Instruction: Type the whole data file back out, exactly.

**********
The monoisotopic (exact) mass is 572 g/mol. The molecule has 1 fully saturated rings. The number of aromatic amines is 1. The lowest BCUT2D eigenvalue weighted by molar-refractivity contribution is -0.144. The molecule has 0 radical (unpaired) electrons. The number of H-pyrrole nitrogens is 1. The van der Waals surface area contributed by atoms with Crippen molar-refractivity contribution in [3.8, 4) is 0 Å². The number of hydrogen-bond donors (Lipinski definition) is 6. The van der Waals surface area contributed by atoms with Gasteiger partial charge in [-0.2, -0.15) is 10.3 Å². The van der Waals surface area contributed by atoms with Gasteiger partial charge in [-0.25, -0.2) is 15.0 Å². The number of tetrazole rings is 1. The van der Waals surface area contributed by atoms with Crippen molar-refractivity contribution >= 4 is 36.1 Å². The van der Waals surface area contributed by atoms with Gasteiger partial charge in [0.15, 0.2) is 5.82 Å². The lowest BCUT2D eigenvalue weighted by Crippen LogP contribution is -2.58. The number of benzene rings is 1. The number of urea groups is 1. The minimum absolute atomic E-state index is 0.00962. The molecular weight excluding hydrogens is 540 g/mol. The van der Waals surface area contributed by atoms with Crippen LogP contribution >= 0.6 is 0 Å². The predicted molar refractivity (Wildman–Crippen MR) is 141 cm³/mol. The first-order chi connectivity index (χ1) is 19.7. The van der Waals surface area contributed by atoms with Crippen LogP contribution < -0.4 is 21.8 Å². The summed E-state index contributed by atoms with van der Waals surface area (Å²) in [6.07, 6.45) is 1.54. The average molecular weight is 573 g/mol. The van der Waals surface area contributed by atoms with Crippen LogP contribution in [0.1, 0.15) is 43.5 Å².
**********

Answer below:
The monoisotopic (exact) mass is 572 g/mol. The molecule has 1 fully saturated rings. The number of aromatic amines is 1. The lowest BCUT2D eigenvalue weighted by molar-refractivity contribution is -0.144. The molecule has 0 radical (unpaired) electrons. The number of H-pyrrole nitrogens is 1. The van der Waals surface area contributed by atoms with Crippen molar-refractivity contribution in [3.8, 4) is 0 Å². The number of hydrogen-bond donors (Lipinski definition) is 6. The van der Waals surface area contributed by atoms with Gasteiger partial charge in [-0.2, -0.15) is 10.3 Å². The van der Waals surface area contributed by atoms with Gasteiger partial charge in [-0.25, -0.2) is 15.0 Å². The number of tetrazole rings is 1. The van der Waals surface area contributed by atoms with Crippen molar-refractivity contribution >= 4 is 36.1 Å². The van der Waals surface area contributed by atoms with Gasteiger partial charge in [0.15, 0.2) is 5.82 Å². The lowest BCUT2D eigenvalue weighted by Crippen LogP contribution is -2.58. The number of benzene rings is 1. The number of urea groups is 1. The minimum absolute atomic E-state index is 0.00962. The molecular weight excluding hydrogens is 540 g/mol. The van der Waals surface area contributed by atoms with Crippen LogP contribution >= 0.6 is 0 Å². The predicted molar refractivity (Wildman–Crippen MR) is 141 cm³/mol. The first-order chi connectivity index (χ1) is 19.7. The van der Waals surface area contributed by atoms with Crippen LogP contribution < -0.4 is 21.8 Å². The summed E-state index contributed by atoms with van der Waals surface area (Å²) in [6.07, 6.45) is 1.54. The average molecular weight is 573 g/mol. The van der Waals surface area contributed by atoms with Crippen LogP contribution in [0.1, 0.15) is 43.5 Å².